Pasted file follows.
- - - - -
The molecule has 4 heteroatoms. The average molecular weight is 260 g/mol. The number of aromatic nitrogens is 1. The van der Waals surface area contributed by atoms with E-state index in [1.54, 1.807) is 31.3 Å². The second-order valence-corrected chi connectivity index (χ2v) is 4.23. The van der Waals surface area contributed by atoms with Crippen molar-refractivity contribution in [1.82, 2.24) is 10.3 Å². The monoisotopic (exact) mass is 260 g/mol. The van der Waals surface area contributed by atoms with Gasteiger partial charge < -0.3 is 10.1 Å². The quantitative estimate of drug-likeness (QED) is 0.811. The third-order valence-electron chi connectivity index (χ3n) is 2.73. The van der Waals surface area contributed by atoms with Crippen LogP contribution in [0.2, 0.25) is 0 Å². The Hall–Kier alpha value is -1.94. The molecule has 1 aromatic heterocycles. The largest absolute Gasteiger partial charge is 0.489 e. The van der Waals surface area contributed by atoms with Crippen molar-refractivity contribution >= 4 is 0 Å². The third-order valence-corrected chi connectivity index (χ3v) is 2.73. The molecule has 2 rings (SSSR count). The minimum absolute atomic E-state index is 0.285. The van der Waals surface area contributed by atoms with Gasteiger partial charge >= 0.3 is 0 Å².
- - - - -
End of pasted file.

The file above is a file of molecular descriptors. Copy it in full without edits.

The molecule has 4 heteroatoms. The average molecular weight is 260 g/mol. The number of aromatic nitrogens is 1. The van der Waals surface area contributed by atoms with E-state index in [1.54, 1.807) is 31.3 Å². The second-order valence-corrected chi connectivity index (χ2v) is 4.23. The van der Waals surface area contributed by atoms with Crippen molar-refractivity contribution in [1.82, 2.24) is 10.3 Å². The monoisotopic (exact) mass is 260 g/mol. The van der Waals surface area contributed by atoms with Gasteiger partial charge < -0.3 is 10.1 Å². The quantitative estimate of drug-likeness (QED) is 0.811. The third-order valence-electron chi connectivity index (χ3n) is 2.73. The van der Waals surface area contributed by atoms with Crippen LogP contribution in [0.2, 0.25) is 0 Å². The Hall–Kier alpha value is -1.94. The molecule has 1 aromatic heterocycles. The largest absolute Gasteiger partial charge is 0.489 e. The van der Waals surface area contributed by atoms with Crippen molar-refractivity contribution >= 4 is 0 Å². The third-order valence-corrected chi connectivity index (χ3v) is 2.73. The molecule has 2 rings (SSSR count). The minimum absolute atomic E-state index is 0.285. The van der Waals surface area contributed by atoms with Gasteiger partial charge >= 0.3 is 0 Å².